I was interviewed recently by Visualmente, the creative section of a newspaper in Buenos Aires, Argentina.
Unless you speak Spanish you won’t get much out of the screen grab of the article below, so here is the interview in full. Though I think there have been one or two little elaborations for the sake of translation, as the article was read out to me by Hugo Weinberg, my French CIA agent, it sounds like it was printed pretty much word for word!
I think you can probably work out which of the questions is the one which raised my eyebrows and piqued my interest…
I like answering interview questions if they’re considered and the interviewer has done their homework, which I think this guy definitely had.
1. How would you define your style? It is an illustrator or specialist lettering?
Both, But when I tell people what I do, I’m ‘an illustrator’.
2. The world of typographic illustration is revealed as a man's world. How is it for you to work in that world?
Is it? A man’s world? It absolutely isn’t! I must admit, I laughed a bit at this question. I’m surprised you don’t know Marion Deuchars, Marian Bantjes, Paula Scher, Ruth Rowland…there are many more.
I compete with other illustrators, not other men or women - I can’t speak for others but I’ve personally found illustration to be a largely genderless industry. Happily!
3. You have worked on many magazine covers. How was work for Playboy? Can you explain the title "The College Issue”?
Playboy are not traditionally known for their use of illustration - inside maybe, for some of the articles - but there hadn’t been an illustrated cover for 25 years when they called me to make this one. It was a risk for the relatively new Art Director, and he took a chance on it - I did feel the responsibility of it, this famous and VERY long-standing magazine - and I do also know that Hugh Hefner had to approve the cover in person, as he does all issues.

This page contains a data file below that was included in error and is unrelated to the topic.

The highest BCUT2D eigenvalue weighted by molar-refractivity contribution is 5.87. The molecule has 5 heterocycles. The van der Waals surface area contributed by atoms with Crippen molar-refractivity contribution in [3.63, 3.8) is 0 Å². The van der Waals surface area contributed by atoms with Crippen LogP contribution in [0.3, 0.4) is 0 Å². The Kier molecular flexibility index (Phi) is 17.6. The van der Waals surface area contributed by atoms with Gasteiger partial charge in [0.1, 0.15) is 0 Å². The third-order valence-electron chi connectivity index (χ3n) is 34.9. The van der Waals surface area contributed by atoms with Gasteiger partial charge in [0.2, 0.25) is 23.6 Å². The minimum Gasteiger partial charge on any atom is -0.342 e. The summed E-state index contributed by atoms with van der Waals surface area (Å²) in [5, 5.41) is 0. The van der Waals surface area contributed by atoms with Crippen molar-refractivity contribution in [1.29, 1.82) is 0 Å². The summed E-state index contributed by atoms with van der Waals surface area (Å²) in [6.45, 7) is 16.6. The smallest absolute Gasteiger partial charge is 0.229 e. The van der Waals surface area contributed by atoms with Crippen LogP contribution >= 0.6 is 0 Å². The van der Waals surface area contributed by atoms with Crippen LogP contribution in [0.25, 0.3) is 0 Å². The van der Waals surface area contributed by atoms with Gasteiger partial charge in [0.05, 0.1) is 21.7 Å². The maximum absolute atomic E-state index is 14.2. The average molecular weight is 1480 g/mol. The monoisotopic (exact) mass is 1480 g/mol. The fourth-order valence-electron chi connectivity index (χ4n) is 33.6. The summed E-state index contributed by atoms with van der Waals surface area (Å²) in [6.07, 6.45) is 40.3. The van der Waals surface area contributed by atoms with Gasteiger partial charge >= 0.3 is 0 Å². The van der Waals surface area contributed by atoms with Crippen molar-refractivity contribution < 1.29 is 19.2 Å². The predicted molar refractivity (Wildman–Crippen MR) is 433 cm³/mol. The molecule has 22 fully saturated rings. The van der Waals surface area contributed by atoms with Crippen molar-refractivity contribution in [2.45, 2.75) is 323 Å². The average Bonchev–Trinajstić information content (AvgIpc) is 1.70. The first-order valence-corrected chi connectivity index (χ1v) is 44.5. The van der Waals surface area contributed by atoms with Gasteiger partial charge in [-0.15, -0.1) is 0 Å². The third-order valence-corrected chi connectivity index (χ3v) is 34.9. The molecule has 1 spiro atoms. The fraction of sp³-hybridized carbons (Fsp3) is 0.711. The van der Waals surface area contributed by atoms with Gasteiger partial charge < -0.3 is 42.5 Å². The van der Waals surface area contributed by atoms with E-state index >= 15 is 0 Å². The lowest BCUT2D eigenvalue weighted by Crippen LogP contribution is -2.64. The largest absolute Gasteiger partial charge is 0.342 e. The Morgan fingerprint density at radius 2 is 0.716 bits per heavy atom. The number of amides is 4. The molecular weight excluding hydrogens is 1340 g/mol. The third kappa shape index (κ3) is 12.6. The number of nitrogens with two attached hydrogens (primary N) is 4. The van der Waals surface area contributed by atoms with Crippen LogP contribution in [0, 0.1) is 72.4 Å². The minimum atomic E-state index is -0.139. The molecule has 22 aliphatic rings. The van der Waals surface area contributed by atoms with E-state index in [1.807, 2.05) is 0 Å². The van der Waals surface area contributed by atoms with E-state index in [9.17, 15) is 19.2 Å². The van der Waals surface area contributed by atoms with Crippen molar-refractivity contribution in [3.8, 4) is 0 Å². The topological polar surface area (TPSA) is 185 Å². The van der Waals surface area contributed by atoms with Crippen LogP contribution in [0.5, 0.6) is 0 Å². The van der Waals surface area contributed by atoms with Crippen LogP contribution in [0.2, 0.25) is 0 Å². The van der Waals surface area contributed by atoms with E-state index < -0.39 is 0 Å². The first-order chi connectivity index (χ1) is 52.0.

So I know that Hugh himself approved my work!
We did not know until the last moment which of the 9 photographs was going to be chosen for the cover, so I had to create artwork that would work with any of those photographs. That was tricky. Those photographs included some close-ups and tight crops, so the art had to flexible. I managed to do it and the turn-round was very quick - a few days only.
The brief was simply to imagine I was a female college freshman doodling notes around the subjects of the magazine’s features, but not to make it too ‘pretty’ - the girl was pretty enough! It had to have movement and life without putting off its male buyers - I think it worked - and I have never been asked for so many samples of my work by friends, ha ha!
4. You have also worked in advertising. What differences are there for you to work for a client and a magazine?
Advertising has big budgets, so there is a lot of pressure. By the time you have been commissioned, a lot of processes have taken place - meetings, sketches, planning, media-buying, budgeting - to arrive at that point. Therefore you can’t mess it up.
It also has longer deadlines than Editorial work, which is very, very quick - often as fast as a day or afternoon. And a much lower budget, meaning that an Art Director can take a chance on an illustrator or style knowing that illustration won’t be in the public domain for long.
I find I can experiment a little with Editorial, and be a little bit more conceptual, whereas in advertising, my work is usually very heavily directed.
5. How do you usually work? Makes sketches before working?
I always draw in pencil first, then ink it in. All my work is created with ink (which can be nibs, fountain pens, brushes, biros, felt-tips, gel pens or Japanese calligraphy pens and others) on paper. It is of course then scanned to be sent all over the world!
6. We would like you to tell us the choices of different typefaces drawn from the cover of "Sight & Sound”?
Aha; those aren’t typefaces; they’re all drawn by hand on paper around the figures or characters shown on the cover, specially for each issue! Some were made with a pen, some with brushes, depending on the atmosphere we needed to create. I would make perhaps three or four times the quantity of type that was needed, then would experiment with different combinations. I really enjoyed working for Sight and Sound, which is the magazine of the BFI - the British Film Institute.
You can see the online version of the newspaper here:
And their Facebook page: